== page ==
ou might ask yourself one thing I have kept asking myself too since the very moment the title “Architecture and the hourglass” came to...
A significant area of the Internet of Things where we will definitely see expansion next year is smart cities, with more and more countries across the world preparing for a tech-driven future. From Pittsburgh to Singapore, Helsinki to Hong Kong, cities are making smart additions to civilian life, looking to improve on our journeys to work, our life in the home and deepen our relationship with our urban environment.
Every day, millions of hours are wasted on the road worldwide. Last year, the average San Francisco resident spent 230 hours commuting between work and home1—that’s half a million hours of productivity lost every single day. In Los Angeles and Sydney, residents spend seven1 whole working weeks each year commuting, two of which are wasted unproductively stuck in gridlock2. In many global megacities, the problem is more severe: the average commute in Mumbai3 exceeds a staggering 90 minutes. For all of us, that’s less time with family, less time at work growing our economies, more money spent on fuel—and a marked increase in our stress levels: a study in the American Journal of Preventative Medicine , for example, found that those who commute more than 10 miles were at increased odds of elevated blood pressure4.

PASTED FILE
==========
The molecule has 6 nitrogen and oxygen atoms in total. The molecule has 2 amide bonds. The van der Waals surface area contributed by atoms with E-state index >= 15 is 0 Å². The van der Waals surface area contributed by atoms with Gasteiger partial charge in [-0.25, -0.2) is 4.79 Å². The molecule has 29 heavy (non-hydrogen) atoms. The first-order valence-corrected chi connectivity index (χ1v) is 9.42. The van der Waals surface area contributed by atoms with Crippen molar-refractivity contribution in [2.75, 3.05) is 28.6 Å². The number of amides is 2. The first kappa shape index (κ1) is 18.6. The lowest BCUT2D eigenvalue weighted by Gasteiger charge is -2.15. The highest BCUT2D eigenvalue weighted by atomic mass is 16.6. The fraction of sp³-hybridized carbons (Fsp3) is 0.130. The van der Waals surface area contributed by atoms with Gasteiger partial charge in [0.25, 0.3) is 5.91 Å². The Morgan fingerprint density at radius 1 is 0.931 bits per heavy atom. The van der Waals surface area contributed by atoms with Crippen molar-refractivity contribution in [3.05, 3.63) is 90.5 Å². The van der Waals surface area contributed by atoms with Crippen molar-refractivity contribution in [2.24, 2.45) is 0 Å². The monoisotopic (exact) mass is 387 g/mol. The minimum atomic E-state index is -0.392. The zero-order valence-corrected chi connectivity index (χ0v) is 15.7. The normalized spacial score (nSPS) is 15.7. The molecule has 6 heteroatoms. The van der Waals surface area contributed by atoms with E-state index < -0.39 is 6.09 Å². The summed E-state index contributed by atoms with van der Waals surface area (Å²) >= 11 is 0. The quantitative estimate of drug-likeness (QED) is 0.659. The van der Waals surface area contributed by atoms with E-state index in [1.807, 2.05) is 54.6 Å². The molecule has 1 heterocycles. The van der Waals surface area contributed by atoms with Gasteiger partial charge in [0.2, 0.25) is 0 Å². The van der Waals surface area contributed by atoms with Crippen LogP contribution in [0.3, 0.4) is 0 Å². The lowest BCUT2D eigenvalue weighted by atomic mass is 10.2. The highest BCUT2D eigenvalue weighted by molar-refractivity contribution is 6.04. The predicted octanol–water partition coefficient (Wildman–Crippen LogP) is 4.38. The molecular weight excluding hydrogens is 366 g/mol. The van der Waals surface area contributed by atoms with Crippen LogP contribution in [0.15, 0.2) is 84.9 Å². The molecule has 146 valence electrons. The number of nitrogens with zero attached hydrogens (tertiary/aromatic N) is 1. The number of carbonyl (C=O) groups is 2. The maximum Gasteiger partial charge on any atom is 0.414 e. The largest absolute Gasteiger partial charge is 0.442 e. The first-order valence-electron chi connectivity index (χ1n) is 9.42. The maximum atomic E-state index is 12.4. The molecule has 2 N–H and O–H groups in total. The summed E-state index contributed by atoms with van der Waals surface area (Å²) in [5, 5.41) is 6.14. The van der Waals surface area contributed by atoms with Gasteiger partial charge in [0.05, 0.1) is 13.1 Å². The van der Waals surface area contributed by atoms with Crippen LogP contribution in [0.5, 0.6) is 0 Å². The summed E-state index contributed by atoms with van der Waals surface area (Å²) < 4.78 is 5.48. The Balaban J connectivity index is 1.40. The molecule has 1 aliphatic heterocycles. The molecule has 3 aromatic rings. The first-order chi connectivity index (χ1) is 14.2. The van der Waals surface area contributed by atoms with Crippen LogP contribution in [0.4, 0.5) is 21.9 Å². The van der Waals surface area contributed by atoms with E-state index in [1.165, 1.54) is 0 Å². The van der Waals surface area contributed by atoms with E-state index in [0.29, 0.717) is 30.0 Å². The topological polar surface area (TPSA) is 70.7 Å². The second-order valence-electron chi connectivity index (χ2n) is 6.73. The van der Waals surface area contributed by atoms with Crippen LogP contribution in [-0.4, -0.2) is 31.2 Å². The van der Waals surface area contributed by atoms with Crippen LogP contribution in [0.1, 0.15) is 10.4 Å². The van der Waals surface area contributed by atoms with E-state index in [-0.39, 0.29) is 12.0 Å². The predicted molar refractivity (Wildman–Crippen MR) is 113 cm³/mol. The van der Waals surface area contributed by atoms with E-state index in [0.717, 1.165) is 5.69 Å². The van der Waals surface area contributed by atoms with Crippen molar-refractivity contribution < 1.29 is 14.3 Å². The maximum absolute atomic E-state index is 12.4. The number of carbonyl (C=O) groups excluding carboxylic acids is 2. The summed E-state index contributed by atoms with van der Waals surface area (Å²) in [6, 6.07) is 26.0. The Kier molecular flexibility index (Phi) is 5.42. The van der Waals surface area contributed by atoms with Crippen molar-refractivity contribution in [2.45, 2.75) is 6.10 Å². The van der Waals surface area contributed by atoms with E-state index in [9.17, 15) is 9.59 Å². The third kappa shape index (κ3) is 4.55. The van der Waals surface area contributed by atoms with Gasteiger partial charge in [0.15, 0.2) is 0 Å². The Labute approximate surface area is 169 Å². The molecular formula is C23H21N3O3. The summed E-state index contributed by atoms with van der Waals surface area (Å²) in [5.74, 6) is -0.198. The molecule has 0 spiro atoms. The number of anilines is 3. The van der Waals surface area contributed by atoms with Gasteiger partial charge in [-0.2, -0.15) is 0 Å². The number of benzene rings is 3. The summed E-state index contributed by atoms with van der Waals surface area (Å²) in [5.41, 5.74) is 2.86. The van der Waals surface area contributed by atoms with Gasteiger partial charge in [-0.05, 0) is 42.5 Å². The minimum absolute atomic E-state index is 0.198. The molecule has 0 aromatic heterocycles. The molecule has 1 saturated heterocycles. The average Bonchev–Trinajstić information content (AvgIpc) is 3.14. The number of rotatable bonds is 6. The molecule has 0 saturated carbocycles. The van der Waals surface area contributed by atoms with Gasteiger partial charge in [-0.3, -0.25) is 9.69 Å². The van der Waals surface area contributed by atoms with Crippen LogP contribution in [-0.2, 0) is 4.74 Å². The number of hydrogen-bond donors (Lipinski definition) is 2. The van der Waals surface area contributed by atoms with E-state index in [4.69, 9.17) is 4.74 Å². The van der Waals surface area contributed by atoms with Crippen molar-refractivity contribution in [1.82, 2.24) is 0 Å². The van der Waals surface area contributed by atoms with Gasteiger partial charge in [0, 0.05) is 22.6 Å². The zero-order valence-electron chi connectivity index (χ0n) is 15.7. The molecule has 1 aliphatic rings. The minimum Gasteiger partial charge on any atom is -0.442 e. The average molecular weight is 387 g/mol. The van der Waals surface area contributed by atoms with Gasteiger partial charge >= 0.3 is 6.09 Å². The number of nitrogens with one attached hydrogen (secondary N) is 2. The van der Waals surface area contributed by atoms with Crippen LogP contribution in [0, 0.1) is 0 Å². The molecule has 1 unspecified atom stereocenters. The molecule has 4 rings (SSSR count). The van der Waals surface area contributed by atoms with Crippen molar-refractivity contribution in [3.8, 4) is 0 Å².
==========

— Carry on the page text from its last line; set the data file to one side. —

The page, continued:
The Smart City is one of today’s major hypes. Everything is to become more progressive, more efficient, cleaner. A lot of projects are working towards this goal. What is lacking, however, is a comprehensive platform that lets a broad range of municipal applications work together. In the European ALMANAC project, Fraunhofer FIT is working with international partners to develop a prototype of such a platform. A key component of this platform is a service-oriented middleware that enables heterogeneous resources, devices and services to cooperate at the semantic level.